BIS published a working paper on the impact of macro-prudential regulation on mortgage credit. The paper focuses on how a change in regulation related to loan-loss provisions for mortgage credit risk affected the Chilean mortgage credit market.
The Chilean banking supervisor, in January 2016, raised required loan-loss provisions for mitigation of mortgage credit risk. The paper attempts to address the questions related to the effect of the change in regulation by using a two-step analysis. First, the paper presents an analysis the features of the regulation using an off-the-shelve screening-under-imperfect-information model, adapting the model to the problem at hand. The second step in the analysis is empirical. A unique administrative dataset from the Chilean Internal Revenue Service (Servicio de Impuestos Internos, or SII) has been used; the dataset includes records of all nation-wide real estate transactions from 2002 onward. In this dataset, transactional variables, such as the property price, down-payments, and the financial institution, involved in the mortgage loan were observed.
The key findings of the study are as follows:
- The new regulation had an effect on loan-to-value (LTV) ratios for new loans: fewer loans with lower LTV ratios were granted. It has been estimated that, because of the regulation, the LTV ratio is 2.8% lower on average. Furthermore, the median borrower is granted 9.8% lower LTV.
- The paper highlights that, because of the way the regulation differentiates provisioning below and above 80% of LTV ratio, a large fraction of loans are granted at exactly that LTV. In particular, the fraction of loans granted at 80% LTV more than tripled and represented one fourth of all loans in 2016-17. This agglomeration effect is predicted by the stylized model.
- The model has also been used to rationalize the reason why higher financial costs were not off-loaded onto costumers via higher mortgage rates. Such outcome is an equilibrium outcome stemming from the combination of imperfect information and competition between banks.
Keywords: International, Americas, Chile, Banking, Securities, Credit Risk, LTV, Mortgage Credit Market, Loan-Loss Provisioning, Macro-Prudential Policy, BIS
Previous ArticleFED Consults on Reporting Requirements Associated with Volcker Rule
HKMA is consulting on revisions to the Supervisory Policy Manual module CR-G-14 on margin and other risk mitigation standards for non-centrally cleared over-the-counter (OTC) derivatives transactions.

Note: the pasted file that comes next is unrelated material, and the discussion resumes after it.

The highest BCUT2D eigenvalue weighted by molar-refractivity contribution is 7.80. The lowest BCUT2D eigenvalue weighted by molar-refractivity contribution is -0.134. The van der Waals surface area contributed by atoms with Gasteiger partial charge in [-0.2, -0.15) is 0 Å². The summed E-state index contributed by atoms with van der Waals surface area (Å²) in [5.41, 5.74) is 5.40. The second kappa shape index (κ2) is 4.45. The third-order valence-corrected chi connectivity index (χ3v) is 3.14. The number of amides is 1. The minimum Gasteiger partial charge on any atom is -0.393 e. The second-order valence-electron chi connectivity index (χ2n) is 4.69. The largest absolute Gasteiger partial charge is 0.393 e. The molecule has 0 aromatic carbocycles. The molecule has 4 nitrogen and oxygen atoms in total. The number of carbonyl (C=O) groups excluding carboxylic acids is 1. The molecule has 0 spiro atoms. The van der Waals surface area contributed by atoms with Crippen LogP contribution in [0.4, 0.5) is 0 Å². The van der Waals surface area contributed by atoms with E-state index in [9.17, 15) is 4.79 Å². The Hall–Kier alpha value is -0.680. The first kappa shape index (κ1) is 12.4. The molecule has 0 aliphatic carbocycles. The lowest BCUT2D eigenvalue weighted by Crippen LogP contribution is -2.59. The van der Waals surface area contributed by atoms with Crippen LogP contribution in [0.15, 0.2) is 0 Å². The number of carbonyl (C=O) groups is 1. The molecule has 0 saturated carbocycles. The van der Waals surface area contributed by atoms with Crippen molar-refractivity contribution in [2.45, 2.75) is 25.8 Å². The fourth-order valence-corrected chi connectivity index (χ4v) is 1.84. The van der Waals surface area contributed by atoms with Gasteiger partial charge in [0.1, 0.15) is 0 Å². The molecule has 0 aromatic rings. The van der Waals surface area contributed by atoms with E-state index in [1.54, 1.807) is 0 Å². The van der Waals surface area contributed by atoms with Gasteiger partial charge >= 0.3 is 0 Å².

PRA provided further information on the application of regulatory capital and IFRS 9 requirements to payment holidays granted or extended to address the challenges arising from COVID-19 outbreak.
HKMA announced the publication of a report on fintech adoption and innovation in the banking industry in Hong Kong.
BIS published a working paper that examines the drivers of cyber risk, especially in context of the cloud services.
ECB launched consultation on a guide specifying how the Banking Supervision expects banks to consider climate-related and environmental risks in their governance and risk management frameworks and when formulating and implementing their business strategy.
ECB published an opinion (CON/2020/16) on amendments to the prudential framework in EU in response to the COVID-19 pandemic.
EBA published a report that examines the interlinkages between recovery and resolution planning under the Bank Recovery and Resolution Directive (BRRD).
SRB published the final Minimum Requirements for Own Funds and Eligible Liabilities (MREL) policy under the Banking Package.
US Agencies (FDIC, FED, and OCC) published a final rule that makes technical changes to the March 31, 2020 interim final rule that provides a five-year transition period for the impact of the current expected credit loss (CECL) methodology on regulatory capital.
ECB published results of the March 2020 survey on credit terms and conditions in euro-denominated securities financing and over-the-counter (OTC) derivatives markets.